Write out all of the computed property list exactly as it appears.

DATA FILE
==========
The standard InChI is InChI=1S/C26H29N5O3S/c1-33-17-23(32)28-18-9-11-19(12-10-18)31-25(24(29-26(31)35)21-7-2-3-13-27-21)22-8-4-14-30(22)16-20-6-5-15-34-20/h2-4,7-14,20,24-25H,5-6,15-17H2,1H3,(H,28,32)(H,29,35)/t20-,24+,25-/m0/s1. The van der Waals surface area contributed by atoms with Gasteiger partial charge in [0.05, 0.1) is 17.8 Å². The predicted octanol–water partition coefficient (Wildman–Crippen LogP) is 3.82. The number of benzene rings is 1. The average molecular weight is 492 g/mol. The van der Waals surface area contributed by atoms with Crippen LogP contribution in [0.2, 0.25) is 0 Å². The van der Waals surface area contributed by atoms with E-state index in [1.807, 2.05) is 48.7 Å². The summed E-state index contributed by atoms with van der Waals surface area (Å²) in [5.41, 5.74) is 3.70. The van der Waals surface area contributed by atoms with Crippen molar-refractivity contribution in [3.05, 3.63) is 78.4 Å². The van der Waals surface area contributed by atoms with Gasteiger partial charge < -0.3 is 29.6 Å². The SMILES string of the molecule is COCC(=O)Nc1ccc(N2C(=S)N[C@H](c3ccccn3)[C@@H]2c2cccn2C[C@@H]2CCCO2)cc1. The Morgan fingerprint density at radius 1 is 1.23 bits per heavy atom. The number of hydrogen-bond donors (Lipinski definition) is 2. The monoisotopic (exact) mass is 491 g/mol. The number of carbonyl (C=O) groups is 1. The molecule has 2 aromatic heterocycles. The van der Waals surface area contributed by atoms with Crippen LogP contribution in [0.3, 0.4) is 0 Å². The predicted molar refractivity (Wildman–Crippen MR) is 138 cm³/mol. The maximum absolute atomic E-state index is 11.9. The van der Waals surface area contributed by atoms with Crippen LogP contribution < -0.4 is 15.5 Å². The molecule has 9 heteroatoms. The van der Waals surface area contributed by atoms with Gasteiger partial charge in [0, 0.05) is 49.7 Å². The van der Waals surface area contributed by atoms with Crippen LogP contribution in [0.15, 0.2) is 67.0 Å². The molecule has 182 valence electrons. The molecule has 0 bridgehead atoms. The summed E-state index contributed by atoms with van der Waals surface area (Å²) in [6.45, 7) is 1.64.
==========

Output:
The standard InChI is InChI=1S/C26H29N5O3S/c1-33-17-23(32)28-18-9-11-19(12-10-18)31-25(24(29-26(31)35)21-7-2-3-13-27-21)22-8-4-14-30(22)16-20-6-5-15-34-20/h2-4,7-14,20,24-25H,5-6,15-17H2,1H3,(H,28,32)(H,29,35)/t20-,24+,25-/m0/s1. The van der Waals surface area contributed by atoms with Gasteiger partial charge in [0.05, 0.1) is 17.8 Å². The predicted octanol–water partition coefficient (Wildman–Crippen LogP) is 3.82. The number of benzene rings is 1. The average molecular weight is 492 g/mol. The van der Waals surface area contributed by atoms with Crippen LogP contribution in [0.2, 0.25) is 0 Å². The van der Waals surface area contributed by atoms with E-state index in [1.807, 2.05) is 48.7 Å². The summed E-state index contributed by atoms with van der Waals surface area (Å²) in [5.41, 5.74) is 3.70. The van der Waals surface area contributed by atoms with Crippen molar-refractivity contribution in [3.05, 3.63) is 78.4 Å². The van der Waals surface area contributed by atoms with Gasteiger partial charge < -0.3 is 29.6 Å². The SMILES string of the molecule is COCC(=O)Nc1ccc(N2C(=S)N[C@H](c3ccccn3)[C@@H]2c2cccn2C[C@@H]2CCCO2)cc1. The Morgan fingerprint density at radius 1 is 1.23 bits per heavy atom. The number of hydrogen-bond donors (Lipinski definition) is 2. The monoisotopic (exact) mass is 491 g/mol. The number of carbonyl (C=O) groups is 1. The molecule has 2 aromatic heterocycles. The van der Waals surface area contributed by atoms with Crippen LogP contribution in [0.3, 0.4) is 0 Å². The predicted molar refractivity (Wildman–Crippen MR) is 138 cm³/mol. The maximum absolute atomic E-state index is 11.9. The van der Waals surface area contributed by atoms with Crippen LogP contribution < -0.4 is 15.5 Å². The molecule has 9 heteroatoms. The van der Waals surface area contributed by atoms with Gasteiger partial charge in [0, 0.05) is 49.7 Å². The van der Waals surface area contributed by atoms with Crippen LogP contribution in [0.15, 0.2) is 67.0 Å². The molecule has 182 valence electrons. The molecule has 0 bridgehead atoms. The summed E-state index contributed by atoms with van der Waals surface area (Å²) in [6.45, 7) is 1.64.